Jan 28

How Are You Communicating?

I’ve always been one to speak my mind. Ever since I was little, the expression on my face gave away what I was feeling. I was frequently asked “what’s wrong?” and began to realize how important it was to be transparent in communicating – but maybe not in poker.

Being a young, recent graduate, it’s easy to want to keep your opinion to yourself. I’ve been extremely lucky to work with people who take my opinion seriously and value what I have to say.

Case in point: We recently moved our office into downtown Grand Rapids, and we all love it! Being just steps away from HopCat and other yummy restaurants is incredible. We walk out of our door and into the heart of the city – and we can keep a close watch on the progress being made at Studio Park.

The day of the move, Mary Ann realized that my and Chiara’s desks would no longer fit in the new office earmarked for us. Mary Ann problem solved and put us the more open space of the office, which we were initially okay with because we had just moved from an open office floor plan.

But we realized the new traffic patterns were making it difficult to concentrate. So when Mary Ann asked us a few days later if we were okay, we spoke up and said that we would prefer being in the office with the door. I’m not sure why we both felt nervous to say this because Mary Ann took it with such grace and immediately called our furniture crew to figure out how we could make it work.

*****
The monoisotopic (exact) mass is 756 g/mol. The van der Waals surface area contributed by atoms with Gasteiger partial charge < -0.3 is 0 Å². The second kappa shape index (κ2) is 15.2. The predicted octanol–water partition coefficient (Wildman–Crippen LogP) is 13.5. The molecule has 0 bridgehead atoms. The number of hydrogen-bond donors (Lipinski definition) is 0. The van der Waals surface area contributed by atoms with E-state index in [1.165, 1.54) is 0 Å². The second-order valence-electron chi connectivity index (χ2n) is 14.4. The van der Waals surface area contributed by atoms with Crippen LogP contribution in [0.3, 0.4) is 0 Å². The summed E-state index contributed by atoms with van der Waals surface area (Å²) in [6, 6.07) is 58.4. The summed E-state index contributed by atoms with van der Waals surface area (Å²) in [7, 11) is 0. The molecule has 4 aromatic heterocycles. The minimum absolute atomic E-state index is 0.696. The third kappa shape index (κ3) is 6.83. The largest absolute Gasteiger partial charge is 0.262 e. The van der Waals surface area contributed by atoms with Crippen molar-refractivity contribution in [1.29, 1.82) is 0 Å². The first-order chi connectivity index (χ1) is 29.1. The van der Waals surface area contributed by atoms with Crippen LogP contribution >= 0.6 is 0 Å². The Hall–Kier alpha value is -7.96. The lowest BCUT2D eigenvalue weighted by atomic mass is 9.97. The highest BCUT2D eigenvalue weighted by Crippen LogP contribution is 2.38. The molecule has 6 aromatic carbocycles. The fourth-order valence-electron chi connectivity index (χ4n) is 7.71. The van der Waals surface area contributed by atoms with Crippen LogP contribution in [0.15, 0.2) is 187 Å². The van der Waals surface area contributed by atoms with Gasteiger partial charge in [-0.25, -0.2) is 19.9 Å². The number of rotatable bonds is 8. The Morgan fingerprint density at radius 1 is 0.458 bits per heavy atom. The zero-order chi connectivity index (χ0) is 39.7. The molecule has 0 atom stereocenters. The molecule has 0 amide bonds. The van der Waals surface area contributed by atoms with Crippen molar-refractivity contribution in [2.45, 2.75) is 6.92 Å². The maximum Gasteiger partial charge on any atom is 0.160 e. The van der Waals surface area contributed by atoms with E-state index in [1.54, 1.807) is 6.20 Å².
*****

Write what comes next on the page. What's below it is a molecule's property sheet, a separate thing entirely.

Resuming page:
My point here – don’t be afraid to speak up. Being transparent and honest in your communication will help you develop trust with yourself – and help others realize they can count on you for candor. When I’m nervous to speak up these are some things that help:

Everyone makes mistakes– If something you say isn’t the best idea for the situation, it’s okay! Getting in the habit of sharing ideas and being open is the best way to feel more confident.

Don’t get defensive if you receive feedback– Receiving feedback can be one of the ways to understand a situation better.

Be honest – If others share their idea or thoughts, don’t be afraid to chip in or add to them. Being honest if you don’t understand something or have a different idea is key.

Apologize if something goes wrong – Just graduating means I’m probably at a higher risk than many to make mistakes. It’s a constant internal battle to want to speak out and being afraid to make a mistake but if you do, own up to it! Sometimes you attach the wrong document or might email the wrong person but work on being transparent about it and apologize so it doesn’t happen again.

Again, I’m lucky to work in an environment that welcomes and embraces open communication. Mary Ann makes sure we are comfortable coming to her at all times and will always go the extra mile to explain something if we need a little more help. Communicating openly (even though it can be scary) benefits you and others in so many ways.


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